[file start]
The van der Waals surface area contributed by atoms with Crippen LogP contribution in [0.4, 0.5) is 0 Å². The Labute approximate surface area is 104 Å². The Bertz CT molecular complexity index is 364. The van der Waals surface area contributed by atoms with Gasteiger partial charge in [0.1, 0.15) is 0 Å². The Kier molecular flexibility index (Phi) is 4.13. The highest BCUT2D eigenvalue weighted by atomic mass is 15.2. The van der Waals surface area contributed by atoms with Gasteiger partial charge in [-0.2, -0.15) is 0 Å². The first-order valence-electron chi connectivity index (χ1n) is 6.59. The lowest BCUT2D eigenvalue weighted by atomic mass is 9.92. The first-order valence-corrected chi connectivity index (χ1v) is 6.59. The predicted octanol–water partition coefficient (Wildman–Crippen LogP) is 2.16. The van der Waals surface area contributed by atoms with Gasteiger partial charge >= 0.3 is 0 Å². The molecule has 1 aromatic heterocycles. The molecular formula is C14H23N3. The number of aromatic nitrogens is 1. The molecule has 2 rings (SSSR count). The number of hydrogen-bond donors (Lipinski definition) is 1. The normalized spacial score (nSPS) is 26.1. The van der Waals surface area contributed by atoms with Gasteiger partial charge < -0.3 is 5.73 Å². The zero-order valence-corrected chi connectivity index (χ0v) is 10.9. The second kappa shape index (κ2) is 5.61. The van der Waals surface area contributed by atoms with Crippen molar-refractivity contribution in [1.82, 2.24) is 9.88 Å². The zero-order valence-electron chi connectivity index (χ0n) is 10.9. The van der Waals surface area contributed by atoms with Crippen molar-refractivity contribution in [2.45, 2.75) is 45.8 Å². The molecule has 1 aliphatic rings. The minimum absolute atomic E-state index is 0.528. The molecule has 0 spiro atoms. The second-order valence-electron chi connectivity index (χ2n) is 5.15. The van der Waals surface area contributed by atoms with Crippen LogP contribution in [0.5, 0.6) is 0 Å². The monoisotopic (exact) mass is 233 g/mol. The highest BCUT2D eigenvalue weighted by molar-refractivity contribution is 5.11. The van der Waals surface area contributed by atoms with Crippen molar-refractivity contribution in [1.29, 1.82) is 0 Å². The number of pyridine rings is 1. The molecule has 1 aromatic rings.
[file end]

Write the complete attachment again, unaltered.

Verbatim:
The van der Waals surface area contributed by atoms with Crippen LogP contribution in [0.4, 0.5) is 0 Å². The Labute approximate surface area is 104 Å². The Bertz CT molecular complexity index is 364. The van der Waals surface area contributed by atoms with Gasteiger partial charge in [0.1, 0.15) is 0 Å². The Kier molecular flexibility index (Phi) is 4.13. The highest BCUT2D eigenvalue weighted by atomic mass is 15.2. The van der Waals surface area contributed by atoms with Gasteiger partial charge in [-0.2, -0.15) is 0 Å². The first-order valence-electron chi connectivity index (χ1n) is 6.59. The lowest BCUT2D eigenvalue weighted by atomic mass is 9.92. The first-order valence-corrected chi connectivity index (χ1v) is 6.59. The predicted octanol–water partition coefficient (Wildman–Crippen LogP) is 2.16. The van der Waals surface area contributed by atoms with Gasteiger partial charge >= 0.3 is 0 Å². The molecule has 1 aromatic heterocycles. The molecular formula is C14H23N3. The number of aromatic nitrogens is 1. The molecule has 2 rings (SSSR count). The number of hydrogen-bond donors (Lipinski definition) is 1. The normalized spacial score (nSPS) is 26.1. The van der Waals surface area contributed by atoms with Gasteiger partial charge < -0.3 is 5.73 Å². The zero-order valence-corrected chi connectivity index (χ0v) is 10.9. The second kappa shape index (κ2) is 5.61. The van der Waals surface area contributed by atoms with Crippen molar-refractivity contribution in [1.82, 2.24) is 9.88 Å². The zero-order valence-electron chi connectivity index (χ0n) is 10.9. The van der Waals surface area contributed by atoms with Crippen molar-refractivity contribution in [2.45, 2.75) is 45.8 Å². The molecule has 1 aliphatic rings. The minimum absolute atomic E-state index is 0.528. The molecule has 0 spiro atoms. The second-order valence-electron chi connectivity index (χ2n) is 5.15. The van der Waals surface area contributed by atoms with Crippen LogP contribution in [0.5, 0.6) is 0 Å². The monoisotopic (exact) mass is 233 g/mol. The highest BCUT2D eigenvalue weighted by molar-refractivity contribution is 5.11. The van der Waals surface area contributed by atoms with Crippen molar-refractivity contribution in [1.29, 1.82) is 0 Å². The number of pyridine rings is 1. The molecule has 1 aromatic rings.